TRAPPIST-1 Is Showing A Bit Too Much Flare

Article Updated: 28 Apr , 2017
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It turns out that the TRAPPIST-1 star may be a terrible host for the TRAPPIST planets announced in February.

The TRAPPIST-1 star, a Red Dwarf, and its 7 planets caused a big stir in February when it was discovered that 3 of the rocky planets are in the habitable zone. But now more data is coming which suggests that the TRAPPIST-1 star is much too volatile for life to exist on its planets.

Red Dwarfs are much dimmer than our Sun, but they also last much longer. Their lifetimes are measured in trillions of years, not billions. Their long lives make them intriguing targets in the search for habitable worlds. But some types of Red Dwarf stars can be quite unstable when it comes to their magnetism and their flaring.

Our own Sun produces flares, but we are protected by our magnetosphere, and by the distance from the Sun to Earth. Credit: NASA/ Solar Dynamics Observatory,

A new study analyzed the photometric data on TRAPPIST-1 that was obtained by the K2 mission. The study, which is from the Konkoly Observatory and was led by astronomer KrisztiƔn Vida, suggests that TRAPPIST-1 flares too frequently and too powerfully to allow life to form on its planets.

The study identified 42 strong flaring events in 80 days of observation, of which 5 were multi-peaked. The average time between flares was only 28 hours. These flares are caused by stellar magnetism, which causes the star to suddenly release a lot of energy. This energy is mostly in the X-ray or UV range, though the strongest can be seen in white light.

While it’s true that our Sun can flare, things are much different in the TRAPPIST system. The planets in that system are closer to their star than Earth is to the Sun. The most powerful flare observed in this data correlates to the most powerful flare observed on our Sun: the so-called Carrington Event.The Carrington Event happened in 1859. It was an enormously powerful solar storm, in which a coronal mass ejection struck Earth’s magnetosphere, causing auroras as far south as the Caribbean. It caused chaos in telegraph systems around the world, and some telegraph operators received electric shocks.

Earth survived the Carrington Event, but things would be much different on the TRAPPIST worlds. Those planets are much closer to their Sun, and the authors of this study conclude that storms like the Carrington Event are not isolated incidents on TRAPPIST-1. They occur so frequently that they would destroy any stability in the atmosphere, making it extremely difficult for life to develop. In fact, the study suggests that the TRAPPIST-1 storms could be hundreds or thousands of times more powerful than the storms that hit Earth.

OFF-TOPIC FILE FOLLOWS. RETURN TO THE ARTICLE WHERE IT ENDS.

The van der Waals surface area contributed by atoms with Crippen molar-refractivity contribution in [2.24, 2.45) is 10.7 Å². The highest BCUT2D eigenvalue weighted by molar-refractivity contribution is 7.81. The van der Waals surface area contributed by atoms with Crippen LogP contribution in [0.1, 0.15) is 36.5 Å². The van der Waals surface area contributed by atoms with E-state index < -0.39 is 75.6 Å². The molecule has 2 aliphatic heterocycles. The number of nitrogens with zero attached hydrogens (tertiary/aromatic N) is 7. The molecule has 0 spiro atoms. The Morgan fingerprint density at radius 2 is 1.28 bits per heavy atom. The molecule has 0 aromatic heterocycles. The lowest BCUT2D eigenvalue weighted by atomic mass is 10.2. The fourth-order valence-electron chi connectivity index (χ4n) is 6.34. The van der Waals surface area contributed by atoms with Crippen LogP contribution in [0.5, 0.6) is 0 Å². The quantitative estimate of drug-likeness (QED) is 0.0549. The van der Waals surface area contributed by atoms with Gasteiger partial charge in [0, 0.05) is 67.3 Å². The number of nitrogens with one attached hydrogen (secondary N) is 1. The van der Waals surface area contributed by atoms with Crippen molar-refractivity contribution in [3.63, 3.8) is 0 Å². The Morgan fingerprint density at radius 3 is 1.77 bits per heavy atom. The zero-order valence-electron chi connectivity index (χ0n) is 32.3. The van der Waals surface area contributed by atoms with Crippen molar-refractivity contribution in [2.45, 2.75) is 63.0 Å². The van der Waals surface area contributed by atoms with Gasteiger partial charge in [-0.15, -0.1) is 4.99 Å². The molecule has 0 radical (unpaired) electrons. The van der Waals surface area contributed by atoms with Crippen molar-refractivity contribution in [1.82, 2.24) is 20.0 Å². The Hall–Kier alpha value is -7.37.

A study from 2016 shows that these flares would cause great disturbances in the chemical composition of the atmosphere of the planets subjected to them. The models in that study suggest that it could take 30,000 years for an atmosphere to recover from one of these powerful flares. But with flares happening every 28 hours on TRAPPIST-1, the habitable planets may be doomed.

The Earth’s magnetic field helps protects us from the Sun’s outbursts, but it’s doubtful that the TRAPPIST planets have the same protection. This study suggests that planets like those in the TRAPPIST system would need magnetospheres of tens to hundreds of Gauss, whereas Earth’s magnetosphere is only about 0.5 Gauss. How could the TRAPPIST planets produce a magnetosphere powerful enough to protect their atmosphere?

It’s not looking good for the TRAPPIST planets. The solar storms that hit these worlds are likely just too powerful. Even without these storms, there are other things that may make these planets uninhabitable. They’re still an intriguing target for further study. The James Webb Space Telescope should be able to characterize the atmosphere, if any, around these planets.

Just don’t be disappointed if the James Webb confirms what this study tells us: the TRAPPIST system is a dead, lifeless, grouping of planets around a star that can’t stop flaring.

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5 Responses

  1. davidjwfindlay says:

    Isn’t it possible though that there might be forms of life that metabolise using solar radiation?

  2. Aqua4U says:

    The radiation from solar flares as described above is bad enough for life, but then there’s atmospheric ablation. Harsh solar winds strip away all the hydrogen and oxygen from a nearby planet’s atmosphere, in not time at all? Any kind of life would have to be extremely durable… rad. hardened extremophiles living under ground anyone? How long would it take for them to evolve into sentience? How many billions of years to breach the surface and look at the stars? Must we assume these would be silicon based life forms?

    • Aqua4U says:

      At first contact it is determined the best thing to offer the silicon based guests, are quartz crystals and diamonds for hors d’oeuvres? Later it is found they crave fluffed light metals with magnesium salts…

  3. Zoutsteen from Holland says:

    maybe the aliens discovered a way to harnass the power for free energy.

    Why search for food if you get zapped.
    Why need Oxygen, if you get free electrons from the bzzzzz

    All you need is a nice bloodvessel like system made out of graphene and a way for a controled electron driven pump and you could fantaSIZE from there.

    …. aliens, they might cuddle with a tingling sensation and the smell of ozon.

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